Neck Pain / Whip-lash

This patient was involved in a road traffic incident in June 2012. The car hit her from behind and she was in the driver’s seat with her seat belt on. As she went to get out of the car, she pushed the door open and noticed a pain in her right shoulder. That night she had pain on undressing and could not put her hand up behind her back. Then after two days the shoulder seemed to improve a bit in terms of movement, but then her neck really seized up and she could not look over her right shoulder or take/tilt her head to the left. The pain was keeping her awake at night and affecting her daily activities such as driving and using a computer. She attended the clinic for the first time four weeks post injury.

Daily pattern – her neck is very stiff first thing in the morning for around 30 minutes and then eases a bit. She rates her pain as 7/10 on a numerical rating scale. The evenings are also very uncomfortable.

Medical history – she was using naproxen and co-codymol for pain

Social History – mother of two, works full time in an office based role, she manages to walk her dog daily for 40 minutes


On examination there was obvious spasm of the right upper trapezius muscle and she was slightly round shouldered. Her right shoulder blade was slightly winging off her back, compared to the left.


Her neck movement was restricted to half range in terms of looking over her right shoulder (right rotation) and tilting her head to the left (left side flexion) was very painful in the right upper trapezius muscle (around three quarter range). Looking up and looking down were fully mobile, but were painful to the right of the neck during the last few degrees. The shoulder had recovered full pain free active range of movement.


All the shoulder muscles tested strong, but there was pain on testing the rotator cuff, particularly lifting out to the side. The neck muscles upper trapezius and scalenes were in spasm and very painful to touch.

Nerve movement

There was no neural tension through the neck and shoulder that was different to the other side. Pain limited some of the testing reliability. 


The shoulder joint did not appear restricted however the lower neck joints were stiff on the right and painful. Particularly the bottom three levels C4-7. These joints did not like being compressed together.


My clinical diagnosis was a whip-lash type sprain of the neck joints/ligaments of C4-7 and strain of the musculature around the right side of the neck. There was also some tendon inflammation of the rotator cuff muscles of the right shoulder. All of which can be a result of a road traffic incident.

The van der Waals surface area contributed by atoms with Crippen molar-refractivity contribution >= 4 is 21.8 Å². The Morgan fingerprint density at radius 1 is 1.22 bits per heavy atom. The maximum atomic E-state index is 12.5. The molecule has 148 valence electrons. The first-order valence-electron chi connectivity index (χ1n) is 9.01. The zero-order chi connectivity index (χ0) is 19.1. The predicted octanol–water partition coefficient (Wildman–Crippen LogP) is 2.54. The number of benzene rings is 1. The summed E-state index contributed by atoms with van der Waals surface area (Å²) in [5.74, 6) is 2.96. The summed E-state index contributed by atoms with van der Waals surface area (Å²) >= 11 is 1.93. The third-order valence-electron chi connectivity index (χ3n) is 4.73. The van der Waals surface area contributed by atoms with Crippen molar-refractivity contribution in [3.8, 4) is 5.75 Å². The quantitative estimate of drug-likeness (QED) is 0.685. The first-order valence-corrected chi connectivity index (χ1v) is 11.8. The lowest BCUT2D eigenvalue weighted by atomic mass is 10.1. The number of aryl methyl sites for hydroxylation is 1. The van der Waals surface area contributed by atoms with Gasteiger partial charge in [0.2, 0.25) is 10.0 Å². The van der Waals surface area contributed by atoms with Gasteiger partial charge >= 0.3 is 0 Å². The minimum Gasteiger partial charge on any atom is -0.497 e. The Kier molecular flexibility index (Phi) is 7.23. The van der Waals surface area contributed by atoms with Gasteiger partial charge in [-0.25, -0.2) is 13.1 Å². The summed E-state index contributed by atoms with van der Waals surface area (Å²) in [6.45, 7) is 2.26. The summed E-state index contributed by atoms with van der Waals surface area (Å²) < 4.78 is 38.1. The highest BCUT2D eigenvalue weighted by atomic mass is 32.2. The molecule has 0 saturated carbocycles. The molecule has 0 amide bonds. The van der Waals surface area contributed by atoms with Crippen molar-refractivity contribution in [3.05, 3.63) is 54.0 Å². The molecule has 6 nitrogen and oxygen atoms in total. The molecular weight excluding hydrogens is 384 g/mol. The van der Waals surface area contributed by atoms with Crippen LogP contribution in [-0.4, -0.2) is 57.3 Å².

I discussed the diagnosis with the patient and she was happy with our treatment plan. Our first few sessions concentrated on reducing spasm around the neck musculature using massage techniques, heat, acupuncture and light exercises. At the same time I used some joint mobilising techniques that help to open/stretch the small joints of the neck that were injured. Once her pain and symptoms started to settle after three sessions we started to work on regaining her range of movement to the right and using further manipulatory techniques and soft tissue work to achieve this. Her exercise programme was progressed from basic stretching, to active range of movement work and finally strengthening of the neck muscles that help stabilise the neck.

Home instructions

This patient was advised to do her exercises three times a day as pain allows. She used a hot wheat bag to ease any discomfort she was feeling after her exercises. She did use some paracetamol regularly in the first three weeks of treatment.


Following the completion of her physiotherapy this patient’s pain score was 0/10 on a numerical rating scale. She was happy to continue on with her rehabilitation exercises for at least one year from the date of her accident. She did still find her muscles in the right side of her neck became tight at times, but she uses her stretches to ease this out very effectively. I explained to her that whip lash can take up to two years to fully recover from, but with early physiotherapy this period of recovery should be relatively pain free if managed well.


Once again early treatment can ease pain and stiffness in the neck follow a road traffic accident. This is also the case for any neck complaint. It is much more difficult to achieve a full pain free recovery when treatment is delayed by litigation or other reasons. I recommend you see a physiotherapist within four weeks of the injury or onset of symptoms to enable the body to recover fully and as quickly as possible.


Julie Rudkin